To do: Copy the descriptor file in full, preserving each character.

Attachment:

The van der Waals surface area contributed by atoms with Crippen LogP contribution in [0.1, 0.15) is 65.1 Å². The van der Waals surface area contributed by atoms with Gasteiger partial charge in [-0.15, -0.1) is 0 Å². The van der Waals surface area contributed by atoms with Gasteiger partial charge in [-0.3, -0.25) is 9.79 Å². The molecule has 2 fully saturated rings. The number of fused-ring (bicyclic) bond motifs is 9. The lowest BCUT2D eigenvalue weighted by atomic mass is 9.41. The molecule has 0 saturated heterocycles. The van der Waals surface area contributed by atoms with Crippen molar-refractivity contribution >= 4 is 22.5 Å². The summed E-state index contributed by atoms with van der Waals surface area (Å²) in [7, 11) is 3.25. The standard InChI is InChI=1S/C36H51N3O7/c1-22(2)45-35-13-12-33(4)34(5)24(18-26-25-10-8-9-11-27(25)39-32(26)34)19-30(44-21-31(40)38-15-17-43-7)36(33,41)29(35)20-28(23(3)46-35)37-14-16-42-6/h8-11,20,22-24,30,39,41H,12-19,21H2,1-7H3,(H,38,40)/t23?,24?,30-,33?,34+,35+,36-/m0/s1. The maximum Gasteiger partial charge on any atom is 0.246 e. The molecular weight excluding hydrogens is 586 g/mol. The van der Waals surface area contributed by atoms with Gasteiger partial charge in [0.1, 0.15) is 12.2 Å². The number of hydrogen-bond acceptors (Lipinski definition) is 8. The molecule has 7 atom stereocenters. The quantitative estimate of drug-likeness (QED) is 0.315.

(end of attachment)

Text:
The van der Waals surface area contributed by atoms with Crippen LogP contribution in [0.1, 0.15) is 65.1 Å². The van der Waals surface area contributed by atoms with Gasteiger partial charge in [-0.15, -0.1) is 0 Å². The van der Waals surface area contributed by atoms with Gasteiger partial charge in [-0.3, -0.25) is 9.79 Å². The molecule has 2 fully saturated rings. The number of fused-ring (bicyclic) bond motifs is 9. The lowest BCUT2D eigenvalue weighted by atomic mass is 9.41. The molecule has 0 saturated heterocycles. The van der Waals surface area contributed by atoms with Crippen molar-refractivity contribution >= 4 is 22.5 Å². The summed E-state index contributed by atoms with van der Waals surface area (Å²) in [7, 11) is 3.25. The standard InChI is InChI=1S/C36H51N3O7/c1-22(2)45-35-13-12-33(4)34(5)24(18-26-25-10-8-9-11-27(25)39-32(26)34)19-30(44-21-31(40)38-15-17-43-7)36(33,41)29(35)20-28(23(3)46-35)37-14-16-42-6/h8-11,20,22-24,30,39,41H,12-19,21H2,1-7H3,(H,38,40)/t23?,24?,30-,33?,34+,35+,36-/m0/s1. The maximum Gasteiger partial charge on any atom is 0.246 e. The molecular weight excluding hydrogens is 586 g/mol. The van der Waals surface area contributed by atoms with Gasteiger partial charge in [0.1, 0.15) is 12.2 Å². The number of hydrogen-bond acceptors (Lipinski definition) is 8. The molecule has 7 atom stereocenters. The quantitative estimate of drug-likeness (QED) is 0.315.